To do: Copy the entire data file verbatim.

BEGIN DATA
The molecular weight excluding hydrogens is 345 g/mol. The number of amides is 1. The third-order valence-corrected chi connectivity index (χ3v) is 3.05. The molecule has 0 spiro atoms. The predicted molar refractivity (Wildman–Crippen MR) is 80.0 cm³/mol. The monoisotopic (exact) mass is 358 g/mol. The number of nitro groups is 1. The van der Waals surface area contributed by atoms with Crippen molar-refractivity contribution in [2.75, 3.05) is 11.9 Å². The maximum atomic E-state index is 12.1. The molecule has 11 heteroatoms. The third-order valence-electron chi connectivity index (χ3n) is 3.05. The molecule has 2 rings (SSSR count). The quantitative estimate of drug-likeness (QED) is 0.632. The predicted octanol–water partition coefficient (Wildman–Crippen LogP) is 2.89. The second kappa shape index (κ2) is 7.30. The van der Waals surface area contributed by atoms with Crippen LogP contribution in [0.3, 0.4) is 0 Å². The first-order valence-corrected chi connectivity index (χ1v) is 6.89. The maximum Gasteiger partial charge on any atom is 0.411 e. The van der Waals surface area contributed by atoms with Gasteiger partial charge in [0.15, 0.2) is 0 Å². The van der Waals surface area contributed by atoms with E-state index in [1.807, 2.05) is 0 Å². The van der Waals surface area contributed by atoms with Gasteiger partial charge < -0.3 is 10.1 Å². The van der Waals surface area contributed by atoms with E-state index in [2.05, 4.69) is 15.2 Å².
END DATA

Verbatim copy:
The molecular weight excluding hydrogens is 345 g/mol. The number of amides is 1. The third-order valence-corrected chi connectivity index (χ3v) is 3.05. The molecule has 0 spiro atoms. The predicted molar refractivity (Wildman–Crippen MR) is 80.0 cm³/mol. The monoisotopic (exact) mass is 358 g/mol. The number of nitro groups is 1. The van der Waals surface area contributed by atoms with Crippen molar-refractivity contribution in [2.75, 3.05) is 11.9 Å². The maximum atomic E-state index is 12.1. The molecule has 11 heteroatoms. The third-order valence-electron chi connectivity index (χ3n) is 3.05. The molecule has 2 rings (SSSR count). The quantitative estimate of drug-likeness (QED) is 0.632. The predicted octanol–water partition coefficient (Wildman–Crippen LogP) is 2.89. The second kappa shape index (κ2) is 7.30. The van der Waals surface area contributed by atoms with Crippen LogP contribution in [0.3, 0.4) is 0 Å². The first-order valence-corrected chi connectivity index (χ1v) is 6.89. The maximum Gasteiger partial charge on any atom is 0.411 e. The van der Waals surface area contributed by atoms with Gasteiger partial charge in [0.15, 0.2) is 0 Å². The van der Waals surface area contributed by atoms with E-state index in [1.807, 2.05) is 0 Å². The van der Waals surface area contributed by atoms with Gasteiger partial charge < -0.3 is 10.1 Å². The van der Waals surface area contributed by atoms with E-state index in [2.05, 4.69) is 15.2 Å².